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Fashion designer brings her earthy, industrial vibe to the Yukon Territory

  • Author: Jill Burke
    | Opinion
  • Updated: August 29, 2016
  • Published August 28, 2016

Toronto-based fashion designer Jacquelyn van Kampen, 29, stands in her studio space in Haines Junction, Yukon, on Aug. 27, 2016. She’s the community’s first-ever artist in residence. Her mission is to translate the mood and feel of the land into wearable art. She’s planning to debut a small collection of pieces inspired by the residency in October. (Jill Burke / Alaska Dispatch News)

HAINES JUNCTION, Yukon — Surrounded by the St. Elias Mountains and the broad, changing landscape of the Kluane region, 29-year-old Jacquelyn van Kampen's mind swirls with tatters of inspiration — a structured cape, flowing fringe — ideas she captures in her small sketchbook.

The Toronto-based fashion designer has traveled here, to Haines Junction in the Yukon, for the opportunity to be the community's first-ever artist in residence, a three-month experience sponsored by the Junction Artists and Music Council.

It's meant to be a deeply personal experience, one that brings an artist close to the land and inspires her to translate the landscape into clothing. It's also meant to be a process intertwined with this community of about 800 people.

On Saturday, I found van Kampen at an arts and crafts gallery housed in St. Christopher's Church, which donates the use of its basement for artisans to display and sell their work.

Toronto-based fashion designer Jacquelyn van Kampen, 29, on the stairs of St. Christopher’s Church in Haines Junction, Yukon, on Aug. 27, 2016. She’s the community’s first-ever artist in residence with the Junction Arts and Music Society. (Jill Burke / Alaska Dispatch News)

Volunteering as gallery host, van Kampen wore a tailored dandelion-yellow dress and burgundy leather boots as she sat with a friend, pushing a needle through a fur cuff she was stitching onto a pair of leather moccasins. A spot of bright-red blood popped from her finger; she'd just pricked herself.

Like the gold and red colors of fall mingling among the green of spruce trees and aging leaves, van Kampen stood out.

An industrial designer by training who studied in the Netherlands, van Kampen has shifted her focus to wearable art. After an unsatisfying stint in the 9-to-5 workforce, she enrolled in Toronto's La Salle school of fashion.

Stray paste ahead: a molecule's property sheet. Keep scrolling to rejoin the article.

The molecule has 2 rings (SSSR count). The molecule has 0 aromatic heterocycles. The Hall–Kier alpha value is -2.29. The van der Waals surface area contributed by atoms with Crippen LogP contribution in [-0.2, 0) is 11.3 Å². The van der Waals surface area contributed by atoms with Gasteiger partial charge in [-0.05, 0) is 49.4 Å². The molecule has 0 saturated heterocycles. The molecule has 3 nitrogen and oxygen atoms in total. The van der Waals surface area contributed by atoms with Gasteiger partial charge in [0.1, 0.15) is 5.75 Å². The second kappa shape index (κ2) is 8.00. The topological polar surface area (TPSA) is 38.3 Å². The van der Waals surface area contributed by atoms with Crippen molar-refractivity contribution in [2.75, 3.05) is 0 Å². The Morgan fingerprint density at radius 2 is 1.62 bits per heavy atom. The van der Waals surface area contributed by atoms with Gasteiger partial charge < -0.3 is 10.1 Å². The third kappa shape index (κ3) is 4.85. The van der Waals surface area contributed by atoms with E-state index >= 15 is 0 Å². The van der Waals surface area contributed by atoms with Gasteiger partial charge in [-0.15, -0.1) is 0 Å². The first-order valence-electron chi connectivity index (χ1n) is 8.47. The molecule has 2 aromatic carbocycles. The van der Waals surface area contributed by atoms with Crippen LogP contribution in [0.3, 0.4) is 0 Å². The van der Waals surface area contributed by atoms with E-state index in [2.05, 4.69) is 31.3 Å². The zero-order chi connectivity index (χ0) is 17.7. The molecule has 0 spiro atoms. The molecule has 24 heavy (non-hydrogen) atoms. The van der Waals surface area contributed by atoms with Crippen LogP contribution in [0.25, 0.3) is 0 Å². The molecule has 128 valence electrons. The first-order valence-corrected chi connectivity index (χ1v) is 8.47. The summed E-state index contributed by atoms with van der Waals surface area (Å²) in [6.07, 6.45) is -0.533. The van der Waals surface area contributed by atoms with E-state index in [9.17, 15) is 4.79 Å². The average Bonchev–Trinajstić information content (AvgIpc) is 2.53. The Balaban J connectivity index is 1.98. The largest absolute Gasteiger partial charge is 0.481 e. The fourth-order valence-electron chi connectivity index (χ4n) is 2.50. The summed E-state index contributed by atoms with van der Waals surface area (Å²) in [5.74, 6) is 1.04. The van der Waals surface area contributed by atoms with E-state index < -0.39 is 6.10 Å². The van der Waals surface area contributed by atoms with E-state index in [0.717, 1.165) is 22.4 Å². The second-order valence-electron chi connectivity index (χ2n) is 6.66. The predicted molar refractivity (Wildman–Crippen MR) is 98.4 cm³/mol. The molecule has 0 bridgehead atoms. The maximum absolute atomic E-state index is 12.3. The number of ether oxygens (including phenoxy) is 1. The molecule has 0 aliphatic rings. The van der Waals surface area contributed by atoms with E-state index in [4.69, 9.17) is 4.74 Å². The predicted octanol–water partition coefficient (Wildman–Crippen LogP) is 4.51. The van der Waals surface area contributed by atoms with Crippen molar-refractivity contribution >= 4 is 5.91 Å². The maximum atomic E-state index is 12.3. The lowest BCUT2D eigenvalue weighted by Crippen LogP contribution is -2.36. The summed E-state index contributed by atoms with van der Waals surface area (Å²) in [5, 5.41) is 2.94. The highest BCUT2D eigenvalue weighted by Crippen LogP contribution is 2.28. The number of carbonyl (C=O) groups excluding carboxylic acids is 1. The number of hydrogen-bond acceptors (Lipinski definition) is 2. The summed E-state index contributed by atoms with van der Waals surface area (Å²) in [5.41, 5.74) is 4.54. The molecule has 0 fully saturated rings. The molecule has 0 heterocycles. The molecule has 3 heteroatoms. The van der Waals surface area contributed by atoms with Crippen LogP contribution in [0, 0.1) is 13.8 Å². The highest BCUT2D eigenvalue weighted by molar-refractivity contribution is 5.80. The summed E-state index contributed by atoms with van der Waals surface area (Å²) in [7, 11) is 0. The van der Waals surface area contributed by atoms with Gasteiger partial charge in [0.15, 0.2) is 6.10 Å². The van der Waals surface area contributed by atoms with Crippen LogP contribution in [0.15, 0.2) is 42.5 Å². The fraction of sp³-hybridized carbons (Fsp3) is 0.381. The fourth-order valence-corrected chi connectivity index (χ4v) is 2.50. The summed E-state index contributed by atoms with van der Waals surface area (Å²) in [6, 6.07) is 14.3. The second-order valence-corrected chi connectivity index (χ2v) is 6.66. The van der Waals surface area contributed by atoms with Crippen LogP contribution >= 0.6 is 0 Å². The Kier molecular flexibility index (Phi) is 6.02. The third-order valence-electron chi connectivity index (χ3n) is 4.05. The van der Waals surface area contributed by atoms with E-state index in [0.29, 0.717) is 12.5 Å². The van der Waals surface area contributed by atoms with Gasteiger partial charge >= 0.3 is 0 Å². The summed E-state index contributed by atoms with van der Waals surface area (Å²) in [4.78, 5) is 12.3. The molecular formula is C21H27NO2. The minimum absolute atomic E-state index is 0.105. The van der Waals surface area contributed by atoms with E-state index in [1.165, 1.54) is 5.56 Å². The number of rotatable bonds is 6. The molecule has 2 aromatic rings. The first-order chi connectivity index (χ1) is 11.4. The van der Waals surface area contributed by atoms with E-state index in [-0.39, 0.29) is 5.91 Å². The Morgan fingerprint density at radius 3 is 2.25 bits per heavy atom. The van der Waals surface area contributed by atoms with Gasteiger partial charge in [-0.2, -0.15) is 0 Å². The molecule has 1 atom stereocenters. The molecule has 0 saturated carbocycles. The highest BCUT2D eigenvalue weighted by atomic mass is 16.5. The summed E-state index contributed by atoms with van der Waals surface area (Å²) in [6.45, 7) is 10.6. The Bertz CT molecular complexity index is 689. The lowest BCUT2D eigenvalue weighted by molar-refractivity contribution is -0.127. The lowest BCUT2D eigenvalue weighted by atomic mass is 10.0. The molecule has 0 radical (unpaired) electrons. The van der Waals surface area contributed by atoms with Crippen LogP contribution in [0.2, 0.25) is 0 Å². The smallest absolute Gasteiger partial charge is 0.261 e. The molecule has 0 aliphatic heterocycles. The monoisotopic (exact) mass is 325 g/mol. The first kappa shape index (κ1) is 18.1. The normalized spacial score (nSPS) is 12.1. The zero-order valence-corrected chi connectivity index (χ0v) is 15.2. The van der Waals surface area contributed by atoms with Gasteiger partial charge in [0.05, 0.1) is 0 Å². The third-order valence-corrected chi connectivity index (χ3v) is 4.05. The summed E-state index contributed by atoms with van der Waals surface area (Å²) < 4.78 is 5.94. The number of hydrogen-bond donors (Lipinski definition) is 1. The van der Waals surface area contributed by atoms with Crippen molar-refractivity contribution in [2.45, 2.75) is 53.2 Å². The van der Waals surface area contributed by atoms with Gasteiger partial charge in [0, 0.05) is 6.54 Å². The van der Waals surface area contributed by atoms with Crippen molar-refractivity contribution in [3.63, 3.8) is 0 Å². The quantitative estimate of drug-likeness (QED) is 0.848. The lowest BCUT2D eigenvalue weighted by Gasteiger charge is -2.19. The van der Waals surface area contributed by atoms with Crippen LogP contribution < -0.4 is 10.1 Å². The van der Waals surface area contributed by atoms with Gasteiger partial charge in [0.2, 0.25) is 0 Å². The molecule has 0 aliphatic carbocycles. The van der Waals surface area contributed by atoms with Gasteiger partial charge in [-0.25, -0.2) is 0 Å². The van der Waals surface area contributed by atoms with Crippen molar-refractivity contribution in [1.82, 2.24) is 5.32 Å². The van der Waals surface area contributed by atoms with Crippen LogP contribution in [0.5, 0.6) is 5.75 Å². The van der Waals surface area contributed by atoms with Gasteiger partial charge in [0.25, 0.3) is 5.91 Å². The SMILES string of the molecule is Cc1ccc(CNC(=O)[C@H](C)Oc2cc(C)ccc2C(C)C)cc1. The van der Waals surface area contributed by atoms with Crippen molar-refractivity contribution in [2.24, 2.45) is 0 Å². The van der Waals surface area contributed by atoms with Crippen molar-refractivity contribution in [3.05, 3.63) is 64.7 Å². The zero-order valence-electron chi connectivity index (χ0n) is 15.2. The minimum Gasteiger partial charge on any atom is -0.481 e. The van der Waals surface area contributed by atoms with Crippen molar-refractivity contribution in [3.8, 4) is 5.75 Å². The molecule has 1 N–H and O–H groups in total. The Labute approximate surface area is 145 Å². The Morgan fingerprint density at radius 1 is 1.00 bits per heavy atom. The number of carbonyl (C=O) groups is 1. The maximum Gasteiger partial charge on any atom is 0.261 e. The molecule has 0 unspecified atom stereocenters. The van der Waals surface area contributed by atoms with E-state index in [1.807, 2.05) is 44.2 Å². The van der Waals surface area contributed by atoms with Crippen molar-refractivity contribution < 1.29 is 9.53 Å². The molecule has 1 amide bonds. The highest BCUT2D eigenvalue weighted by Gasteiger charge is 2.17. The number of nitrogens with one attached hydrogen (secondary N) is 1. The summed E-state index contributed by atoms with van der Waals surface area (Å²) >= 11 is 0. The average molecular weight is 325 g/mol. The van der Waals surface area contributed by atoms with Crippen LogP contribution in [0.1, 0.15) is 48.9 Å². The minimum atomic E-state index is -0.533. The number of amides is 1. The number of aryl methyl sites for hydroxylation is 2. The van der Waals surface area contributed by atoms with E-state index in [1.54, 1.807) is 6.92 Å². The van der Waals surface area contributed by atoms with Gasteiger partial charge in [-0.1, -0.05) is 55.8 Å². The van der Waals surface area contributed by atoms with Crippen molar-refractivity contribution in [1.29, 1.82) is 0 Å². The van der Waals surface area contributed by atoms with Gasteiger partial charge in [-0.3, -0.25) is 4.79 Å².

She earned her place in Haines Junction during a three-day, "Project Runway"-style competition. Working on a limited budget, van Kampen utilized donated alpaca wool roving in the creation of a gown, cape and floor-length knitted scarf. The roving — long bundles of fiber — became the backless gown's long skirt.

Toronto-based fashion designer Jacquelyn van Kampen models a dress she designed as part of her portfolio while applying for an artist-in-residency position in Haines Junction. Alpaca roving makes up the bottom portion of the gown. (Courtesy Jacquelyn van Kampen)

"After doing that I was inspired to make things out of natural materials that had a warm and soft feel," van Kampen said. Wearing the dress, she said, was an enveloping feeling. Heavy but full of flow, "you kind of felt like the alpaca," she said.

It impressed the residency's judges.

"It's beautiful. It walks like a wave in the ocean. So heavy. So flexible. It was very impressive," said Heiko Haehnsen, a former landscape gardener and comic book designer from Germany who came to Haines Junction a few years ago and the driving force behind the "Sewing through the Landscape" residency.

Van Kampen's background, her creativity in working with different materials, and the quality of her work landed her the gig.

Haehnsen wants to bring outside artists into Haines Junction as a way to promote art within the region and beyond, as well as to promote the region itself.

"It brings a different vibe into the community. It felt like a good addition," he said, explaining that he's hoping to counter the Yukon stereotypes of long-bearded men and dog teams. He also sees the close ties between art and a community's overall vibrancy.

"Art is not something that stands apart from everything else. It is an important part of daily life and economic development," he said.

Van Kampen spent the first month of her stay getting to know the area and the people, making connections, staring at the mountains and learning traditional First Nations sewing skills, like how to work with porcupine quills, furs and feathers. Now, she's in design mode, conjuring up new styles.